The Pangolin is the world's most trafficked animal, yet this statistic goes unnoticed in most conservation debates. Domestic and international trade poses the largest threat to the African pangolins - with over 300 000 pangolins being poached annually. All four pangolin species are widely used in Traditional African Medicines, locally known as muthi - as well as in Asian countries. Pangolins are captured and killed with various parts of the animal – including blood, scales and meat – being used for traditional purposes. As and when trafficked pangolins are confiscated by authorities through sting operations, the animals are severely compromised and require immediate veterinary care, as well as prolonged intensive care and rehabilitation before being released back into the wild.
We are fundraising to cover the expenses necessary for initial stabilisation and intensive veterinary care of rescued Pangolins at Provet Animal Hospital in Hoedspruit, South Africa, as well as the tracking devices used to safeguard the animals' safety after their release back into the wild by the Umoya Khulula Rehabilitation Centre.
What is involved in Pangolin rehabilitation?
Phase 1: Upon arrival at the veterinary practice, various procedures are conducted to assess the pangolin's general condition. These include blood tests, radiographs (thorax & abdomen) and ultrasound. The time kept in captivity by poachers will directly determine the animal's condition and level of care required. The animal is intensively monitored by the veterinarian, involving: daily/twice-daily examinations awake & under anaesthetic; regular blood tests to monitor vital clinical parameters; daily oro-gastric tube feeding; regular/daily intravenous fluid administration; treatment of diagnosed diseases (biliary, pneumonia, endoparasites). Because Pangolins are nocturnal and do not voluntarily feed on offered food - they have to be tube-fed under anaesthesia until they are able to walk and forage for ants & termites, accompanied by volunteers at night time for a minimum of 4 hours.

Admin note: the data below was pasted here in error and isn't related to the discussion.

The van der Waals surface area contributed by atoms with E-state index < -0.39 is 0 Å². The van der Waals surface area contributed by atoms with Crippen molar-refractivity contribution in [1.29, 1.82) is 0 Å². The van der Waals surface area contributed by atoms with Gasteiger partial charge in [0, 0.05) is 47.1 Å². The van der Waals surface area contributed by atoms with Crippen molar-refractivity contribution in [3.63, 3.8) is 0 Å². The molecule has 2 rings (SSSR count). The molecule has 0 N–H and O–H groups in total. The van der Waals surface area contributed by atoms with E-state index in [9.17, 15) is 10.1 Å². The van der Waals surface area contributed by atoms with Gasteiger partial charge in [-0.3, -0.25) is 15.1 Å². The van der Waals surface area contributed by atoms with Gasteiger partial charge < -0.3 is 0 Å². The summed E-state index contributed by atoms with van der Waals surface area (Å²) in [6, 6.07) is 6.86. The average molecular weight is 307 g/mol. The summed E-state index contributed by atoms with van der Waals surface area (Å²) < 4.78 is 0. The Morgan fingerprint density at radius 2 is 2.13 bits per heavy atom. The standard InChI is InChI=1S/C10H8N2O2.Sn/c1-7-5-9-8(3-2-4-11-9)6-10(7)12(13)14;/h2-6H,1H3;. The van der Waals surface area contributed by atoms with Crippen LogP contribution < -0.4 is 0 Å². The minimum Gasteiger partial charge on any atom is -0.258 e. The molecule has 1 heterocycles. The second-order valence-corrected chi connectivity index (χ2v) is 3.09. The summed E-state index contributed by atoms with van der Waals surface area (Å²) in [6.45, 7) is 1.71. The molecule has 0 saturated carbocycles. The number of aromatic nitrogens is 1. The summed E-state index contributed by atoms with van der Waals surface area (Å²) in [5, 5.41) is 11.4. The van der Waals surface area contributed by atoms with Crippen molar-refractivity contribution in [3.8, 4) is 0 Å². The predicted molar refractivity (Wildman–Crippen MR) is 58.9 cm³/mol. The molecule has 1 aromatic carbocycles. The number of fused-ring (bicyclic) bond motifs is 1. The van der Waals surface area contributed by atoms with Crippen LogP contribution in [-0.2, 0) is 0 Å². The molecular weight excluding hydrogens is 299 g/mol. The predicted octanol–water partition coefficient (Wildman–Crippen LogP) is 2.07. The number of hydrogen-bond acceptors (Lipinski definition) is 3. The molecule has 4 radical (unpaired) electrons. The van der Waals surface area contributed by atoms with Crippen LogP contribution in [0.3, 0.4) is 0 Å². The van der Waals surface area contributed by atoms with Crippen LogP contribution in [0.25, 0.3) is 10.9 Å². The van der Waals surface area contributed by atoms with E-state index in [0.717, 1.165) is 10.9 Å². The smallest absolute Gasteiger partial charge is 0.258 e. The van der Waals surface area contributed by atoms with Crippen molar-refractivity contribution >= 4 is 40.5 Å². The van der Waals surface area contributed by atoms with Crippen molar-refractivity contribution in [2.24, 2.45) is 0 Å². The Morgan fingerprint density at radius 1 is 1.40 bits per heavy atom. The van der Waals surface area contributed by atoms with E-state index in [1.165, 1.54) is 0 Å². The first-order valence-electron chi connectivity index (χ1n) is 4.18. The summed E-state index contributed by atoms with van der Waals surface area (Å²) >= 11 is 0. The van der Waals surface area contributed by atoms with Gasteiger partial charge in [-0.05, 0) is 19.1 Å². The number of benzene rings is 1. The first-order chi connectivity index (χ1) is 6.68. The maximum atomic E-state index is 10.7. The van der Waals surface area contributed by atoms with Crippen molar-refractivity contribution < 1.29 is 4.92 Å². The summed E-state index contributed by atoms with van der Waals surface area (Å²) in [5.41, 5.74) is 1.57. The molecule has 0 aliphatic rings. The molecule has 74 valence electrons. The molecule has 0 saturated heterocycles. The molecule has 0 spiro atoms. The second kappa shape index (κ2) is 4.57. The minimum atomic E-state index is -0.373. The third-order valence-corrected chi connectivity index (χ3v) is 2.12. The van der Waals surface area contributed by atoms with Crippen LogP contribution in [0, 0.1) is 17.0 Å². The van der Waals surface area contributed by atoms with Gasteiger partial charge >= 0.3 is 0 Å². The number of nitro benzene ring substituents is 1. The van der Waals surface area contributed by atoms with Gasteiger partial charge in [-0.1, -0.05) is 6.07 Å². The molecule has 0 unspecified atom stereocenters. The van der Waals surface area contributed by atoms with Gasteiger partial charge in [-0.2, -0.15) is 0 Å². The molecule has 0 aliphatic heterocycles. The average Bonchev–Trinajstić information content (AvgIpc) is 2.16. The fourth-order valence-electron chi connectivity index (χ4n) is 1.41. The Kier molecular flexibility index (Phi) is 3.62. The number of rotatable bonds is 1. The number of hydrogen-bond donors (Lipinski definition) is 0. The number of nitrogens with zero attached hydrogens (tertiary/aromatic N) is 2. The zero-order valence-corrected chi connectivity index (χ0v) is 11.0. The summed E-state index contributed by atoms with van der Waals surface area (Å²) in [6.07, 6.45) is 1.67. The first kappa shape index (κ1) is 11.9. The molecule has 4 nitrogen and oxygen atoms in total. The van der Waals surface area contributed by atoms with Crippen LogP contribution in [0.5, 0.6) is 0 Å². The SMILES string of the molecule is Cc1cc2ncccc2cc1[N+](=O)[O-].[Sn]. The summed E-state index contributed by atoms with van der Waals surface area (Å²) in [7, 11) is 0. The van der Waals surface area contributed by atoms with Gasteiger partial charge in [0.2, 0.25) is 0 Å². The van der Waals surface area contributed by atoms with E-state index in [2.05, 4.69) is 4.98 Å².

Phase 2: Once a pangolin has reached a stable condition without needing constant veterinary care, it is transferred to a the registered and approved rehabilitation centre of Umoya Khulula to regain its full health.
Phase 3: After this, the pangolin is released back into the wild using a soft-release method. This involves regular monitoring of its movements and well-being in gradually-increasing intervals, by using the VHF & GPS tags.